Inflammation is the body’s natural response to toxins.  However, with inflammation also comes pain and discomfort. Over a period of time, inflammation left untreated could result in more chronic conditions.

An anti-inflammatory diet, also known as a “Mediterranean diet” entails clean eating, very little red meat and dairy and little to no simple carbohydrates. It is important to note that the key here is not the food itself, but the diet as a whole.

Remember, consistency is the key. It is a lifestyle change and will not show results immediately.

Little red meat: Eat red meat very rarely. Instead, get your iron, protein and other vitamins from sources such as legumes, dark green and leafy vegetables, and substitute meat portions with fish or opt for a vegetarian choice.

The more color, there better: If you tend to see a white, grey or beige theme on your dinner plate, you are doing it wrong. Add as many colors as you can to your plate for each meal. Bright colored fresh fruit and veggies are optimal for vitamin intake, fiber and taste great!

Easy on the dairy and grains: Stay away from simple carbohydrates. This is where reading packaging will come into play. Avoid things like sugar, corn syrup and white flour. These foods can cause inflammation and don’t offer the best nutrition for your dollar. Try to eat high protein Greek yogurts, whole grain breads and whole wheat flour. Limit your overall dairy and grain intake to once a day instead of every meal.

Just like all lifestyle changes, this too will take time to show results. Be patient, and try to focus on how you feel as a whole. Day by day, you will feel and see a change in your body.


beautiful sporty woman lying and doing stretching exercise isolated on white background Sciatica refers to the pain that follows through the path of the sciatic nerve. The sciatic nerve runs from the lower back, through the pelvic region into the hips, buttock, and down the leg. Sciatica commonly affects one side of the body. Sciatica is often the result if an underlying issue. If you feel that you may suffer from sciatic pain, consult with your primary care physician for a proper diagnosis before trying other treatments. These exercises are meant to ease the discomfort of sciatic pain and are not to be considered a treatment. Always consult your care provider before trying any new exercises. When starting out, always be gentle on your body. Know your limits. These stretches are not meant to be painful.

  • Knee to chest: Lay on a flat surface, with your head supported. Bend your knees, and plant your feet firmly on the ground, in line with your hips. Slowly, bring one knee to your chest. Use your hands to pull your knee in towards your body. Hold for 10 seconds. Repeat this action on the other side. You will feel a stretch in your low back, upper thigh and abdomen.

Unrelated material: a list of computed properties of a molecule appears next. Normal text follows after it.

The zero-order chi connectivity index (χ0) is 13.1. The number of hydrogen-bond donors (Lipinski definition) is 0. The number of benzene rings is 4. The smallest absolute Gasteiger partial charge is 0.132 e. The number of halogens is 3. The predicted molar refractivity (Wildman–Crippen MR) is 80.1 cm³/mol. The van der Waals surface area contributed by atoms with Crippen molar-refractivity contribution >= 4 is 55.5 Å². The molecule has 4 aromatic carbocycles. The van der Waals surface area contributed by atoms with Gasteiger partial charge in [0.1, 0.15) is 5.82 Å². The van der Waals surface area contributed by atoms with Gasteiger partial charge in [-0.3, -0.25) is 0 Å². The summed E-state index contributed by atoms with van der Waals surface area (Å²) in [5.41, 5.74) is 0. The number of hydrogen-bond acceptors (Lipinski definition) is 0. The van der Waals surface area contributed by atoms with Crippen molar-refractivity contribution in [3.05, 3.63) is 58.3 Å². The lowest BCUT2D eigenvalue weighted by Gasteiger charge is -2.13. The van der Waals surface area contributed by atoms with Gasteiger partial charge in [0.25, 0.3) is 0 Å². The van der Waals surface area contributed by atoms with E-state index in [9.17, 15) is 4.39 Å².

• Deep Stretch: Lay on a flat surface with your head supported. Bend your knees, and plant your feet on the ground, in line with your hips. Bend your right leg, and lay your right foot on your left thigh just below the knee. Grab your left thigh and gently pull your left leg towards your body. You will feel a slight stretch.
All bodies are different. Do not push yourself beyond what you can handle as it could potentially cause further damage. Always consult your doctor before engaging in any new exercise routine.

Chronic Pain

I have no parents: I make the heaven and earth my parents.

I have no home: I make awareness my home.

I have no life and death: I make the tides of breathing my life and death.

I have no divine powers: I make honesty my divine power.

I have no means: I make understanding my means.


I have no secrets: I make character my secret.

I have no body: I make endurance my body.

I have no eyes: I make the flash of lightening my eyes.

I have no ears: I make sensibility my ears.


I have no limbs: I make promptness my limbs.

I have no strategy: I make “unshadowed by thought” my strategy.

I have no design: I make “seizing opportunity by the forelock” my design.

I have no miracles: I make right action my miracle.

I have no principles: I make adaptability to all circumstances my principle.


I have no tactics: I make emptiness and fullness my tactics.

I have no talent: I make ready wit my talent.

I have no enemy: I make carelessness my enemy.

I have no armor: I make benevolence and righteousness my armor.

I have no castle: I make immovable mind my castle.

I have no sword: I make absence of self my sword.


A warrior’s creed – anonymous samurai song – 14th century

Mind Body